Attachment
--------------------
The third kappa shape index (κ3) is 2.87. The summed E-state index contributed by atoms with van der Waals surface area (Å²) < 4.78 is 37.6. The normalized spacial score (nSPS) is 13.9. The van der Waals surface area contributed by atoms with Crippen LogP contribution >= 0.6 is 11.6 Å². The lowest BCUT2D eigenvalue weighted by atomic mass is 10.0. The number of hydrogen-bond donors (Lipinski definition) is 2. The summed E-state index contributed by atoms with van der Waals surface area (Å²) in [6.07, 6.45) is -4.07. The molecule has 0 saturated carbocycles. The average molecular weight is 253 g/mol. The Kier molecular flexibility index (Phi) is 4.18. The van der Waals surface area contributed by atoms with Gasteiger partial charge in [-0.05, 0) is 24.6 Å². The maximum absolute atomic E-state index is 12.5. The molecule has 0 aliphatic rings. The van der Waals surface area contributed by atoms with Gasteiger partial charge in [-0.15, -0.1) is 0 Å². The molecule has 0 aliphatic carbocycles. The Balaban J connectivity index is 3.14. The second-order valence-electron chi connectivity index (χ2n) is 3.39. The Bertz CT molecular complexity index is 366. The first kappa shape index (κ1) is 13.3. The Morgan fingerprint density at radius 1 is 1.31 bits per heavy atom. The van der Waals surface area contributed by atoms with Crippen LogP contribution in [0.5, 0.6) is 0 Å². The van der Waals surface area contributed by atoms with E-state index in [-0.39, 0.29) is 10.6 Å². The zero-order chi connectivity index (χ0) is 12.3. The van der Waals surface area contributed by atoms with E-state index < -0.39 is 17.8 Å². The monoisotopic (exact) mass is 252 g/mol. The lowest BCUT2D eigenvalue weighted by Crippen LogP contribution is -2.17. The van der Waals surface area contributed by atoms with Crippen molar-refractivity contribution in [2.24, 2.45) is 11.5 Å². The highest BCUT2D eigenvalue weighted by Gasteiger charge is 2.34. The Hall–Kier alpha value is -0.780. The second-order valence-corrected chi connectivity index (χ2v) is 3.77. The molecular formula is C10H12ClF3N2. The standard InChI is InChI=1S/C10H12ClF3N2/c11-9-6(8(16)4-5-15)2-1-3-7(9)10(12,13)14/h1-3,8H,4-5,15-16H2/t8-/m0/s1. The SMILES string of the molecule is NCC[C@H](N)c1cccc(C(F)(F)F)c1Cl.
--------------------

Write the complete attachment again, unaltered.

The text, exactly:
The third kappa shape index (κ3) is 2.87. The summed E-state index contributed by atoms with van der Waals surface area (Å²) < 4.78 is 37.6. The normalized spacial score (nSPS) is 13.9. The van der Waals surface area contributed by atoms with Crippen LogP contribution >= 0.6 is 11.6 Å². The lowest BCUT2D eigenvalue weighted by atomic mass is 10.0. The number of hydrogen-bond donors (Lipinski definition) is 2. The summed E-state index contributed by atoms with van der Waals surface area (Å²) in [6.07, 6.45) is -4.07. The molecule has 0 saturated carbocycles. The average molecular weight is 253 g/mol. The Kier molecular flexibility index (Phi) is 4.18. The van der Waals surface area contributed by atoms with Gasteiger partial charge in [-0.05, 0) is 24.6 Å². The maximum absolute atomic E-state index is 12.5. The molecule has 0 aliphatic rings. The van der Waals surface area contributed by atoms with Gasteiger partial charge in [-0.15, -0.1) is 0 Å². The molecule has 0 aliphatic carbocycles. The Balaban J connectivity index is 3.14. The second-order valence-electron chi connectivity index (χ2n) is 3.39. The Bertz CT molecular complexity index is 366. The first kappa shape index (κ1) is 13.3. The Morgan fingerprint density at radius 1 is 1.31 bits per heavy atom. The van der Waals surface area contributed by atoms with Crippen LogP contribution in [0.5, 0.6) is 0 Å². The van der Waals surface area contributed by atoms with E-state index in [-0.39, 0.29) is 10.6 Å². The zero-order chi connectivity index (χ0) is 12.3. The van der Waals surface area contributed by atoms with E-state index < -0.39 is 17.8 Å². The monoisotopic (exact) mass is 252 g/mol. The lowest BCUT2D eigenvalue weighted by Crippen LogP contribution is -2.17. The van der Waals surface area contributed by atoms with Crippen molar-refractivity contribution in [2.24, 2.45) is 11.5 Å². The highest BCUT2D eigenvalue weighted by Gasteiger charge is 2.34. The Hall–Kier alpha value is -0.780. The second-order valence-corrected chi connectivity index (χ2v) is 3.77. The molecular formula is C10H12ClF3N2. The standard InChI is InChI=1S/C10H12ClF3N2/c11-9-6(8(16)4-5-15)2-1-3-7(9)10(12,13)14/h1-3,8H,4-5,15-16H2/t8-/m0/s1. The SMILES string of the molecule is NCC[C@H](N)c1cccc(C(F)(F)F)c1Cl.